Moving the idComm Mail Server
Welcome idComm Email Users!
The big move is upon us. Fortunately we’ve done this before, so things should go pretty smoothly. First we’d like to address those of you who have both idComm email addresses AND email addresses under your own domains (domain email). If your domain email is hosted on the same server to which we’re moving idComm, as soon as the move begins, you will not be able to send mail to accounts on the old server. Mail will still get delivered, but it will be delivered to the user’s mailbox on the new server, so they won’t see it until the move is complete.
Making the New Server Live
Once everything is setup and ready on the new server, we will change our Domain Name Service (DNS) to point to the new server, which will make the new server the official, live server for idComm mail. HOWEVER because some of you may need to see what’s left on the old server and migrate your email to the new, we will have a link available for SquirrelMail on the old server so you can continue to access your old server inbox for a time.
Changes to DNS take several hours to propagate in the U.S. (24-48 hours for the entire internet). Because of this, there may be a period of time during which some of your computers may “see” the old server and some may “see” the new. If you normally get a steady stream of email throughout the day and find that you haven’t received any mail for a while, we recommend that you reboot your machine. For faster response times under normal conditions, most computers will store frequently used DNS information locally, and sometimes this can cause delays in “seeing” updated information. If this appears to be the case for you and you need to check your inbox on the new server, please go to http://webmail.sos4net.com/ in your web browser and login with your full idComm email address and password. Otherwise we highly recommend that you wait out this DNS transition period until your machine has updated its local DNS information. While there is a work-around for this, it involves using the new servers IP address instead of its name, which sometimes can lead to other issues later.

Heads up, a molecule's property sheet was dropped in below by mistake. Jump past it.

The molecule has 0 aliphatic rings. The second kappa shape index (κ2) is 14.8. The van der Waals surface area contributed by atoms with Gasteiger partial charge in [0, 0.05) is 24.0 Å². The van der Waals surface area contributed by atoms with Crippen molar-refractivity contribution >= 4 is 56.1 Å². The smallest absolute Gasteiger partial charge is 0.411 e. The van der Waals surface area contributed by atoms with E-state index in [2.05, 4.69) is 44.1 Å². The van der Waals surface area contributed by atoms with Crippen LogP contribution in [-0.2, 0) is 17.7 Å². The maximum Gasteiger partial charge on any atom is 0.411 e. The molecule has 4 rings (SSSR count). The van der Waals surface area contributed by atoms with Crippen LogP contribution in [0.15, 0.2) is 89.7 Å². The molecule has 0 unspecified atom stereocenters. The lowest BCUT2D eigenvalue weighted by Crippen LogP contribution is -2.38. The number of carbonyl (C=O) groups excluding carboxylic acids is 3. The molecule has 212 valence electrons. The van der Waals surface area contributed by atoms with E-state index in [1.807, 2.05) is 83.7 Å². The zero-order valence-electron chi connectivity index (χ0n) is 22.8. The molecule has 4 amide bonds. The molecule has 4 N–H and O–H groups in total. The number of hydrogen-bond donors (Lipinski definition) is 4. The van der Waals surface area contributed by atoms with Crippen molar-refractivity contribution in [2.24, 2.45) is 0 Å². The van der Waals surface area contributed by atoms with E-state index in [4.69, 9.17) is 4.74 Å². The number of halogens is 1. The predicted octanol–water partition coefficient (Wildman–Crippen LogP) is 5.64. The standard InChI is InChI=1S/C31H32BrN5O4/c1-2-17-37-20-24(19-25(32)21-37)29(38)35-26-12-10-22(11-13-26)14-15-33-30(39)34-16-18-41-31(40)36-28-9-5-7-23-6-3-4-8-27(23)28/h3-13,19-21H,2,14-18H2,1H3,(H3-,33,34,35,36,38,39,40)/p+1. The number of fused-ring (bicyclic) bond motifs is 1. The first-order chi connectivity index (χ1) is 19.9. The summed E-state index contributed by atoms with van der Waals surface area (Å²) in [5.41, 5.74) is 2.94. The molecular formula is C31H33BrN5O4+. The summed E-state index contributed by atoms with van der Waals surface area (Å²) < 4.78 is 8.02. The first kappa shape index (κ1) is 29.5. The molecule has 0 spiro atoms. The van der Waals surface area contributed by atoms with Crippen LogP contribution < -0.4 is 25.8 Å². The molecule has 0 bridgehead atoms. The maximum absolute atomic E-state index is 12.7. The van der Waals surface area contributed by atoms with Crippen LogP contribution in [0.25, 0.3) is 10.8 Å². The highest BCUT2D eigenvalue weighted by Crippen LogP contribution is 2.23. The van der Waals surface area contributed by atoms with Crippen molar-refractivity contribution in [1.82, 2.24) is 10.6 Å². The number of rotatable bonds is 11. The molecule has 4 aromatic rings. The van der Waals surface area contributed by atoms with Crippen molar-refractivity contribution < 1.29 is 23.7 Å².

UPDATE Sat 3/28 6:40 AM – Things took longer than expected and DNS was just updated around 6 AM or so this morning and probably will take several hours to update in the US. All mailboxes on the new server have a welcome message from us waiting there. So when your email program retrieves this welcome message, you’ll know that it’s talking to the new server.
For many of you, migration will be unnecessary. However for those of you who keep a significant amount of mail on the server so your mobile devices can have access to it, please click here for instructions on how to migrate your mail to the old server to the new.
Moving mail that’s been read/retrieved into a separate folder on the old server will help prevent your email program from downloading duplicate messages from the new one. Click here to find out how to use this little trick.
For those of you who have stored contact information in your webmail address book on the old server, click here for instructions on how to move it over to webmail contacts on the new server.
For instructions on using the spam filter on the new server, click here.